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IUPAC name
2-[(2S,5R,8S,11S)-5-benzyl-11-{3-[(diaminomethylidene)amino]propyl}-7-methyl-3,6,9,12,15-pentaoxo-8-(propan-2-yl)-1,4,7,10,13-pentaazacyclopentadecan-2-yl]acetic acid
3D model (JSmol)
MeSH Cilengitide
  • InChI=1S/C27H40N8O7/c1-15(2)22-25(41)33-17(10-7-11-30-27(28)29)23(39)31-14-20(36)32-18(13-21(37)38)24(40)34-19(26(42)35(22)3)12-16-8-5-4-6-9-16/h4-6,8-9,15,17-19,22H,7,10-14H2,1-3H3,(H,31,39)(H,32,36)(H,33,41)(H,34,40)(H,37,38)(H4,28,29,30)/t17-,18-,19+,22-/m0/s1 checkY
  • InChI=1/C27H40N8O7/c1-15(2)22-25(41)33-17(10-7-11-30-27(28)29)23(39)31-14-20(36)32-18(13-21(37)38)24(40)34-19(26(42)35(22)3)12-16-8-5-4-6-9-16/h4-6,8-9,15,17-19,22H,7,10-14H2,1-3H3,(H,31,39)(H,32,36)(H,33,41)(H,34,40)(H,37,38)(H4,28,29,30)/t17-,18-,19+,22-/m0/s1
  • O=C1N[C@H](C(=O)NCC(=O)N[C@H](C(=O)N[C@@H](C(=O)N(C)[C@H]1C(C)C)Cc2ccccc2)CC(=O)O)CCC/N=C(\N)N
Molar mass 588.656 g/mol
Density 1.417 g/mL
Except where otherwise noted, data are given for materials in their standard state (at 25 °C [77 °F], 100 kPa).
☒N verify (what is checkY☒N ?)

Cilengitide (EMD 121974) is a molecule designed and synthesized at the Technical University Munich in collaboration with Merck KGaA in Darmstadt. It is based on the cyclic peptide cyclo(-RGDfV-), which is selective for αv integrins, which are important in angiogenesis (forming new blood vessels), and other aspects of tumor biology. Hence, it is under investigation for the treatment of glioblastoma, where it may act by inhibiting angiogenesis, and influencing tumor invasion and proliferation.[1][2]

The European Medicines Agency has granted cilengitide orphan drug status.[3]

Cilengitide seems to function by inhibiting the FAK/Src/AKT pathway and inducing apoptosis in endothelial cells.[4] Preclinical studies in mice of cilengitide were able to demonstrate efficacious tumor regression.[4]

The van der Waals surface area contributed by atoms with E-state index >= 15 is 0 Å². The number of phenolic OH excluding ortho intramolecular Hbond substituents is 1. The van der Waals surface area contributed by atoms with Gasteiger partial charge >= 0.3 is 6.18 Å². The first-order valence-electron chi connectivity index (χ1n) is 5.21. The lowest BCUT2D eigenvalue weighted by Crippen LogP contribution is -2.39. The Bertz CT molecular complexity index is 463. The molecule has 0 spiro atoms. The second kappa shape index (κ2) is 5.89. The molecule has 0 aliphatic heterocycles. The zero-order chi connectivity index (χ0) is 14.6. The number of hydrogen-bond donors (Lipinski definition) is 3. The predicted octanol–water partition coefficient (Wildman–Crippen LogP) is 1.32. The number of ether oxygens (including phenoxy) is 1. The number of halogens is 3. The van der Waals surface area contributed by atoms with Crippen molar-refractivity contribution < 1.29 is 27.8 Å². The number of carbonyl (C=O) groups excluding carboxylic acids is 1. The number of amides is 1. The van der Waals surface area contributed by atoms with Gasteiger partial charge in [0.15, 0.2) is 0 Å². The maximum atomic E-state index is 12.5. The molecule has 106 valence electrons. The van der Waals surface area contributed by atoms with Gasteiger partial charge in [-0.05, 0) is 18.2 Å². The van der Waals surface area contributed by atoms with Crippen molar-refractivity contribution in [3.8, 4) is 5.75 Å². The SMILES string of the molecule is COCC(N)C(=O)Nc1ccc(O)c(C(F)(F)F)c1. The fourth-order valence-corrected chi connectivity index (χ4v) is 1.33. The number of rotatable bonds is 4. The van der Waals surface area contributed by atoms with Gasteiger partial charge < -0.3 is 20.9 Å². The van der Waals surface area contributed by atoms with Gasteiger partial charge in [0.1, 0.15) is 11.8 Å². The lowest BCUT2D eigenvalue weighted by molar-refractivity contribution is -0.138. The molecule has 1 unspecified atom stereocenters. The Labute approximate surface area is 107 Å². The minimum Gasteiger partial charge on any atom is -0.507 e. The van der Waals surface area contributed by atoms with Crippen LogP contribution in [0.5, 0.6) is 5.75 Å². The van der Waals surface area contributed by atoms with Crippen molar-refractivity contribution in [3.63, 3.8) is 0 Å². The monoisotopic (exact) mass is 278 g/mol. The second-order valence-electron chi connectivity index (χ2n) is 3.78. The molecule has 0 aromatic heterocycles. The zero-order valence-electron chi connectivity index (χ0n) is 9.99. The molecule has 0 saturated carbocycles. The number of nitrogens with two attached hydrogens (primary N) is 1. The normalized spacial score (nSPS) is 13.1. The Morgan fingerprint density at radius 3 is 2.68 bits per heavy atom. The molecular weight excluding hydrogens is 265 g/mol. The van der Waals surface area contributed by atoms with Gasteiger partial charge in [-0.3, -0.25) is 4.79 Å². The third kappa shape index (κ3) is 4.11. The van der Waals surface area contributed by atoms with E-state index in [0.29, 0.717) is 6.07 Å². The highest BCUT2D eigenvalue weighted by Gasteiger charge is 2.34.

In a rat xenograft model, cilengitide was able to potentiate the cytotoxic effects of radiation when cilengitide was administered prior to radiation therapy.[5] When combined with radiation, inhibition of integrin expression by cilengitide synergistically improves the cytotoxic effects of ionizing radiation for glioblastoma.[5]

Clinical trials


Phase II studies were able to demonstrate that cilengitide as a potential monotherapy in patients with recurrent glioblastoma[6] with high intratumor drug levels when 2000 mg of cilengitide is given twice weekly.[7]

Cilengitide is well tolerated, in combination with radiation and temozolomide, at a dose of 2000 mg in patients with newly diagnosed glioblastoma, regardless of MGMT promoter status.[8] In a phase I/IIa study, the addition of cilengitide to the standard of care for newly diagnosed glioblastoma (surgical resection followed by temozolomide and radiation therapy) improves progression-free survival and overall survival in patients with MGMT promoter methylation.[9]

However, in a subsequent study, cilengitide does not seem to alter the pattern of glioblastoma progression,[10] and in an EORTC phase III randomized, controlled, multicenter clinical trial, consisting of over 500 patients in 23 countries, the addition of cilengitide to the standard of care did not improve overall survival in patients with newly diagnosed glioblastoma and methylated MGMT promoter status [11] In 2014, a phase II study, the CORE trial, was conducted in patients with newly diagnosed glioblastoma and unmethylated MGMT promoter status.[12][needs update]